but in general I still think getting a degree results in a better job and more money later on in life.

The point is though that there isn't a "general case". You readily admit that a liberal arts degree isn't worth a hell of a lot, but cast this aside when you aggregate everyone together with degrees in one big lump. It seems to me that lumping all college degrees together into a big lump is a bad way to advise people on what to do. The subtype analysis among different degrees, and comparing that to subtypes of non college degrees is what should inform people, not the aggregate of "college degree" vs "non college degree".

Re:Finally some sanity (1)

anyGould (1295481) | more than 3 years ago | (#36289102)

It maybe one of those bad corrolation dealies (people who can suck it up through a degree would have done better either way) .. but I suspect the paper still helps.

And when you boil it down, that's what it ends up being:

  • People with degrees (of any sort) are likely to make more money over their lifetime than people without degrees.
  • Engineers are likely to make more than psychologists, teachers, and authors.

Yes, there are rich authors and poor engineers, but that's statistics for you.

Re:Finally some sanity (0, Troll)

RogueWarrior65 (678876) | more than 3 years ago | (#36289274)

I know people who have these relatively low-paying liberal arts jobs who have the balls to say that because THEY will never see $250,000 a year salary in their lifetime, it's okay to heavily tax those that do. Of course, they are assuming that someone who makes that much is a greedy Wall Street trader and not the owner of a Quizno's (yes, a Quizno's in a good location can take in that much in a year).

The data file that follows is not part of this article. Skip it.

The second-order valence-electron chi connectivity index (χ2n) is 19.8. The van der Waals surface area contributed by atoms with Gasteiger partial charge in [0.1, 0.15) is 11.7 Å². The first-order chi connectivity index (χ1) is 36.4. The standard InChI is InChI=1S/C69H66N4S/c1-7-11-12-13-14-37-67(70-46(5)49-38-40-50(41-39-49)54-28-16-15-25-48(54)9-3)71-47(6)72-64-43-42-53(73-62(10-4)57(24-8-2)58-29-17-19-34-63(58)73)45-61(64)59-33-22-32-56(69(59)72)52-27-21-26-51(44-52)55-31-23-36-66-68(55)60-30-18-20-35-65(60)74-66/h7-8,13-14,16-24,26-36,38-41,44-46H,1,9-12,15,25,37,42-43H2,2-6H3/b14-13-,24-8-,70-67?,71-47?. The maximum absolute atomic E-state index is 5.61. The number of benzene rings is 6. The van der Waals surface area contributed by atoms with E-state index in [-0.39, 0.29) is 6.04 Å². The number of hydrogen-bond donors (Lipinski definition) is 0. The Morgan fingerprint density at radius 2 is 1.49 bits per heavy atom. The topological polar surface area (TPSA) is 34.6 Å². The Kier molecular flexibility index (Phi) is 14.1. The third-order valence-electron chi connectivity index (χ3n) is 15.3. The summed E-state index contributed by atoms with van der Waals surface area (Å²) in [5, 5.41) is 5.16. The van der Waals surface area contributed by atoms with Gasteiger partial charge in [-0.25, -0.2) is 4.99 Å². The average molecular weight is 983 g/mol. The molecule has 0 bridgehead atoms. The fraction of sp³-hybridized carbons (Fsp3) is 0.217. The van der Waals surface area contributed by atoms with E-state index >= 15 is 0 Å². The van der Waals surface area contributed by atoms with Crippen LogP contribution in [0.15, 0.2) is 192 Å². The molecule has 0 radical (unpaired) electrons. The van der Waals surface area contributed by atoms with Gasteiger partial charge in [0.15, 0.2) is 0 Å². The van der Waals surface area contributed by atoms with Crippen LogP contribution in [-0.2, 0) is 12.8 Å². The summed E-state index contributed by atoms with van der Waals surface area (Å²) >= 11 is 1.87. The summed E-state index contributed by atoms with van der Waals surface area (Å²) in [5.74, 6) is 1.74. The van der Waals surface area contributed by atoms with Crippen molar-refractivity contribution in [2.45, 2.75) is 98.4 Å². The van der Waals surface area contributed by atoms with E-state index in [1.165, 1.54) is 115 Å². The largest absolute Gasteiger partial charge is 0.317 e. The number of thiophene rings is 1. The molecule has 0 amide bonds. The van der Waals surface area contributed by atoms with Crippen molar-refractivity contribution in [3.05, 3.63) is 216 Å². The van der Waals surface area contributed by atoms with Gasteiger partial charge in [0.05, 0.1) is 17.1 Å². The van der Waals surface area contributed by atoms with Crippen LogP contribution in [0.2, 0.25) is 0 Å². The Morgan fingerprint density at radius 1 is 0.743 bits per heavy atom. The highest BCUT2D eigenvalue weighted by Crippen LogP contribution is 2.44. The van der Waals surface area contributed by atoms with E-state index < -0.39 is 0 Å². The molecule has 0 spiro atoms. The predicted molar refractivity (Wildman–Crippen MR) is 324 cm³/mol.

Re:Finally some sanity (1)

Anonymous Coward | more than 3 years ago | (#36288472)

I tried being an engineer, but couldn't get accepted - didn't have calculus in High School. I tried to catch up but to no avail; I just couldn't handle the course load of an engineering student (16-22 credit hours per semester required) and some stuff wouldn't sink in during the 16 week semester. Although, when I dropped out, I had a talk with my Mechanics prof about the mid-term (Got a 'D') - it was gyroscopes. The problem was put a gyro in a car. I said, I calculated it for the vector to go up. He said the goal was to have the vector pointing forward. I then said that you couldn't go in reverse if you did that. He responded while staring into thin air, "That's right. That's right"

"Anyway, I was just curious and I'm out of the program. I can't keep up and I can't learn what I need to learn in 16 weeks."

"Yeah, but when you do learn it, you sure got a handle on it!"

I went to the business program and tried getting a Wall Street job before I fell into programming. The only thing offered were sales jobs that basically was to to rip people off. But that's another story.

so my point:

...ranting about how our education system is all wrong

I don't know if it's "all wrong" but only those folks who can do well in that type of learning environment do well - and I don't think they master the material because it's not possible in the 16 week-drink-from-a-fire-hose teaching methods..

Re:Finally some sanity (2)

Xaositecte (897197) | more than 3 years ago | (#36288618)

It's a really good idea to spread out the Engineering curriculum over 5-6 years. I only got an AA my first time through college before realizing I had no idea what I wanted to do in life, and joined the Air Force. Four years of grunt work later taught me the value of getting a worthwhile degree, and since all my general education requirements were out of the way (did all that English and Social Science crap the first time) - I was able to focus entirely on working my way up through the math and science classes.

There were a LOT of smart kids I met along the way who could have made it through a 5-6 year program and been great Engineers, they just burnt out on the heavy courseload and decided it wasn't worth the headache when people majoring in business were binge drinking every night and acing their classes just by showing up.